FANDOM


Tipitaka >> Vinaya Pitaka >> Khandhaka >> Mahavagga >> Eighth Khandaka >> 8.1

Adapted from the Translation by T. W. Rhys Davids and Hermann Oldenberg


MAHAVAGGA

EIGHTH KHANDHAKA (THE DRESS OF THE BHIKKHUS)

Chapter-1.

1. At that time the Great Buddha dwelt at Rajagaha, in the Veluvana, in the Kalandaka-nivapa. At that time Veshali was an opulent, prosperous town, populous, crowded with people, abundant with food; there were seven thousand seven hundred and seven storeyed buildings, and seven thousand seven hundred and seven pinnacled buildings, and seven thousand seven hundred and seven pleasure grounds (Aramas), and seven thousand seven hundred and seven lotus-ponds. There was also the courtezan Ambapalika, who was beautiful, graceful, pleasant, gifted with the highest beauty of complexion, well versed in dancing, singing, and lute-playing, much visited by desirous people. She asked fifty kahapanas(bronze coins) for one night. Through that person Veshali became more and more flourishing.

2. Now a merchant from Rajagaha went to Veshali on a certain business. That Rajagaha merchant saw what an opulent, prosperous town Veshali was, how populous, crowded with people, and abundant with food, and the seven thousand seven hundred and seven storeyed buildings . . . . and the courtezan Ambapali, who was beautiful . . . . and through whom Veshali became more and more flourishing. And the Rajagaha merchant, after having done his business in Veshali, returned to Rajagaha and went to the place where the Magadha king Seniya Bimbisara was. Having approached him, he said to the Magadha king Seniya Bimbisara: 'Veshali, Your Majesty, is an opulent, prosperous town (&c., as in §-1, down to:) Through that person Veshali becomes more and more flourishing. May it please Your Majesty, let us also install a courtezan.'

(The king replied), 'Well, my good Sir, look for such a girl whom you can install as courtezan.'

3. Now at that time there was at Rajagaha a girl Salavati by name, who was beautiful, graceful, pleasant, and gifted with the highest beauty of complexion. That girl Salavati the Rajagaha merchant installed as courtezan. And before long the courtezan Salavati was well versed in dancing, singing, and lute-playing, and much visited by desirous people, and she asked one hundred (kahapanas/bronze coins) for one night. And before long the courtezan Salavati became pregnant. Now the courtezan Salavati thought: 'Men do not like a pregnant woman. If anybody should find out regarding me that "The courtezan Salavati is pregnant," my whole position will be lost. What if I were to have the people told that I am sick.'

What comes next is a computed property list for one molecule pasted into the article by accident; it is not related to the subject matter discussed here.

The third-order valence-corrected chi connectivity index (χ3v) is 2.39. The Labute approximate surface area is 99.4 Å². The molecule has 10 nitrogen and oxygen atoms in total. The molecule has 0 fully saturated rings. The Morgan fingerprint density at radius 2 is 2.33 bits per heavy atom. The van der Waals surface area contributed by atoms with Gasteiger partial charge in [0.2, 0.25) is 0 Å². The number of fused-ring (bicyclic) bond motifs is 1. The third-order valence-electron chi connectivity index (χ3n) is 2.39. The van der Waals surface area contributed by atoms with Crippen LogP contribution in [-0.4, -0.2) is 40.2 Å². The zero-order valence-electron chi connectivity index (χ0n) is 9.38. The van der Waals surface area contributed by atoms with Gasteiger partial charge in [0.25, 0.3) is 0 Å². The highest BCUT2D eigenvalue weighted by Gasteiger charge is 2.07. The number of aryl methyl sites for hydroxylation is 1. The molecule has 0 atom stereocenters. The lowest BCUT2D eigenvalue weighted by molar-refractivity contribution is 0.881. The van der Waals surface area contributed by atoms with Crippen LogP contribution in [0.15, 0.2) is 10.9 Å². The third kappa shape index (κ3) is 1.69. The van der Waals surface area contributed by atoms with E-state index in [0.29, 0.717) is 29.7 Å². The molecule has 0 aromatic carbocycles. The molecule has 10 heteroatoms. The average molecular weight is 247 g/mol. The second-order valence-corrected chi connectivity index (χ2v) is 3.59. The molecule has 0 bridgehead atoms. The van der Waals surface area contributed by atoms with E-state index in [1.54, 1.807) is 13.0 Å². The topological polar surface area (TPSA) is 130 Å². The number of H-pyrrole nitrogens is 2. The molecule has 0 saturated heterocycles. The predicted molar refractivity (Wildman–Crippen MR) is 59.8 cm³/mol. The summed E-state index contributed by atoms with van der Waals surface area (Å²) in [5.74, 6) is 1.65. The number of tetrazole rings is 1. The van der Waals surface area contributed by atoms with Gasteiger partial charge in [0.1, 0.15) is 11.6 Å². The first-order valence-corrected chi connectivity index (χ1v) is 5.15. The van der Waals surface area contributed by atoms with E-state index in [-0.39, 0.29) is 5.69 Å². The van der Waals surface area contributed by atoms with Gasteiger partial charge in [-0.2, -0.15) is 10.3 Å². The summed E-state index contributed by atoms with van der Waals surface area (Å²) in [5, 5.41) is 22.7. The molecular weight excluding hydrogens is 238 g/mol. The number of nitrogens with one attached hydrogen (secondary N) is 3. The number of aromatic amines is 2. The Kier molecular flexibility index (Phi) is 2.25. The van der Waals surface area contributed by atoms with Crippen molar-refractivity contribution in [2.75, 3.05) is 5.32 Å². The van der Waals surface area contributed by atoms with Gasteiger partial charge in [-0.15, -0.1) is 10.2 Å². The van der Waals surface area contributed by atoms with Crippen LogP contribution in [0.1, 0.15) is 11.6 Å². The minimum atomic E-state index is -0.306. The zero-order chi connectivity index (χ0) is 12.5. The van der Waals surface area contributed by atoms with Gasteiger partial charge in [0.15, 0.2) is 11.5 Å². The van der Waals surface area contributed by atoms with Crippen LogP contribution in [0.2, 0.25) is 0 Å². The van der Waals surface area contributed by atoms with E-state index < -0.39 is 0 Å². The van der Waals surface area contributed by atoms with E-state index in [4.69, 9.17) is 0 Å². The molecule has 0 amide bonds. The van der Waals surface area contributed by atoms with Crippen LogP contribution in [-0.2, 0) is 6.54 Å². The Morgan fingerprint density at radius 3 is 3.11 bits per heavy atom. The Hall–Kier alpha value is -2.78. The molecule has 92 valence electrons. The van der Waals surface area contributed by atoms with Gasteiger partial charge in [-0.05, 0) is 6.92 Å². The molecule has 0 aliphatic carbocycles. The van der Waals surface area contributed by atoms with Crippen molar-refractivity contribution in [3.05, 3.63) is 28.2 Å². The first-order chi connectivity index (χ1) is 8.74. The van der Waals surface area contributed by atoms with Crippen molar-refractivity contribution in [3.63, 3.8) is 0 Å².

And the courtezan Salavati gave orders to the door-keeper (saying), 'Let no man enter here, my good door-keeper, and if a man calls for me, tell him that I am sick.' The door-keeper accepted this of the courtezan Salavati (by saying), Yes, Madam.'

4. And the courtezan Salavati, when the child in her womb had reached maturity, gave birth to a boy. And the courtezan Salavati gave orders to her maid-servant (saying), 'Go, my girl, put this boy into an old winnowing basket, take him away, and throw him away on a dust-heap.' The servant accepted this order of the courtezan Salavati (by saying), 'Yes, Madam,' put that boy into an old winnowing basket, took him away, and threw him away on a dust-heap.

At that time a royal prince, Abhaya by name, went early to attend upon the king, and saw that boy, around whom crows were gathering. When he saw that, he asked the people: 'What is that, my good Sirs, around which the crows are gathering?'

It is a boy, Your Highness .'

'Is he alive, Sirs?'

'He is alive, Your Highness.'

'Well, my good Sirs, bring that boy to our palace and give him to the nurses to nourish him.'

And those people accepted that order of the royal prince Abhaya (by saying), 'Yes, Your Highness,' brought that boy to the palace of the royal prince Abhaya, and gave him to the nurses (saying),

'Nourish (this boy).'

Because (the people had said about this boy to Abhaya), 'He is alive' (Jivati), they gave him the name of Jivaka; because he had been caused to be nourished by the royal prince (kumarena posapito), they gave him the name of Komarabhakka.